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A firewall is a cybersecurity tool that monitors and filters data entering or leaving your computer network based on predefined security rules. This helps to prevent cyber attacks and malicious programs like viruses and malware. Firewalls can be software or hardware devices and can help protect your business and personal devices from cyberattacks.

Firewalls are able to prevent harmful traffic from entering your networks by analyzing data and comparing it against predefined rules that have been set up by you or your network administrator. Firewalls can check the type of transmission, the source address, and the application data is being used for to determine whether or not it meets your cybersecurity standards. The firewall can then open or close your network gate based on its findings.

There are two main types of firewalls, network-based and host-based. Network-based firewalls guard entire networks and are typically hardware devices, while host-based firewalls protect individual host computers and are often software applications. Network-based firewalls can be broken down into two categories, packet filtering and stateful inspection. Packet filtering firewalls examine data packets in isolation, relying on their IP addresses and ports to distinguish between malicious and benign packets.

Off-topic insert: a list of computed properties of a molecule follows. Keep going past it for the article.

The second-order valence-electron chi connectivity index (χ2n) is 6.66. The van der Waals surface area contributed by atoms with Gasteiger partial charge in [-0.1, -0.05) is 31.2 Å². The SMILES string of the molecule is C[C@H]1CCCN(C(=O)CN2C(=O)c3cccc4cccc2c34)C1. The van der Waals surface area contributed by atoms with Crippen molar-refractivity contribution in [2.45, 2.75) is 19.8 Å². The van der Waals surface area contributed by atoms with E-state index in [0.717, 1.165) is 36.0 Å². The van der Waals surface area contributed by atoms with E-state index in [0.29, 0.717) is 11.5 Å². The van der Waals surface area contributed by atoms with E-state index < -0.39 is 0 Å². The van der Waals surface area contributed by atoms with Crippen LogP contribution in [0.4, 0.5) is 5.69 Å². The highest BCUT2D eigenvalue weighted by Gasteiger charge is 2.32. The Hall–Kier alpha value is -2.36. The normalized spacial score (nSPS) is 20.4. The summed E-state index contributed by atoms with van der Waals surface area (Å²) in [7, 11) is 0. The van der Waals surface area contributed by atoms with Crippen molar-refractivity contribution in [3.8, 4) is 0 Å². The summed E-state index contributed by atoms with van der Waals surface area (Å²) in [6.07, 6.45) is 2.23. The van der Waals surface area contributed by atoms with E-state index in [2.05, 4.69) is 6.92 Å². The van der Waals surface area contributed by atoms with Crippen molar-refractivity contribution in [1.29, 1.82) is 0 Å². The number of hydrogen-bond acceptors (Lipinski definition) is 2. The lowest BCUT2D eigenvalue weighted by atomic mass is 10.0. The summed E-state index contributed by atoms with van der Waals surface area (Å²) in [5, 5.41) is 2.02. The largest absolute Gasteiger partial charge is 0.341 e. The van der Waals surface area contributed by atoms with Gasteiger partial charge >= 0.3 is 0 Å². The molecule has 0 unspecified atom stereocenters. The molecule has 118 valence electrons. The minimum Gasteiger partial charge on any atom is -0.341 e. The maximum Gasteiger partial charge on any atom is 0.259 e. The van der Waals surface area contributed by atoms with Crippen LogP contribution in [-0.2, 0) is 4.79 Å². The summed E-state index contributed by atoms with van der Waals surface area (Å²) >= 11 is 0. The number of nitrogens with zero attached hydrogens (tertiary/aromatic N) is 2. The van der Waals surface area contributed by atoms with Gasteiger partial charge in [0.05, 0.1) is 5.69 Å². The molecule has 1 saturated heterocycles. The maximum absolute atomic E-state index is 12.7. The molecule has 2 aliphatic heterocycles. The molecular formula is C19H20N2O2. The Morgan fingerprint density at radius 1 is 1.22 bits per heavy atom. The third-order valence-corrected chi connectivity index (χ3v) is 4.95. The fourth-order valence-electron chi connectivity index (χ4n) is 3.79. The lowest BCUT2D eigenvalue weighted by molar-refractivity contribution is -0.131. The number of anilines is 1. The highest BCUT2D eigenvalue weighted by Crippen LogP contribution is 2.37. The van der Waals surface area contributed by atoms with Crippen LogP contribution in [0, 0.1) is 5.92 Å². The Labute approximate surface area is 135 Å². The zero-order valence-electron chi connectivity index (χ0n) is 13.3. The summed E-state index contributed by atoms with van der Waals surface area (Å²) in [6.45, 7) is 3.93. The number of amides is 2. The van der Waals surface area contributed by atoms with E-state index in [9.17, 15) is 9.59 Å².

Stateful inspection firewalls (also known as dynamic or adaptive) monitor a connection at the OSI session layer, which keeps track of every interaction between a trusted client or server and untrusted hosts. This firewall type allows it to determine when a packet is related to another in a given network, making it one of the most versatile and popular types of firewalls. Proxy firewalls, which combine application-level inspection, or deep packet inspection (DPI), with stateful inspection, are unique in that they read and filter the actual application protocols of web pages and other network traffic.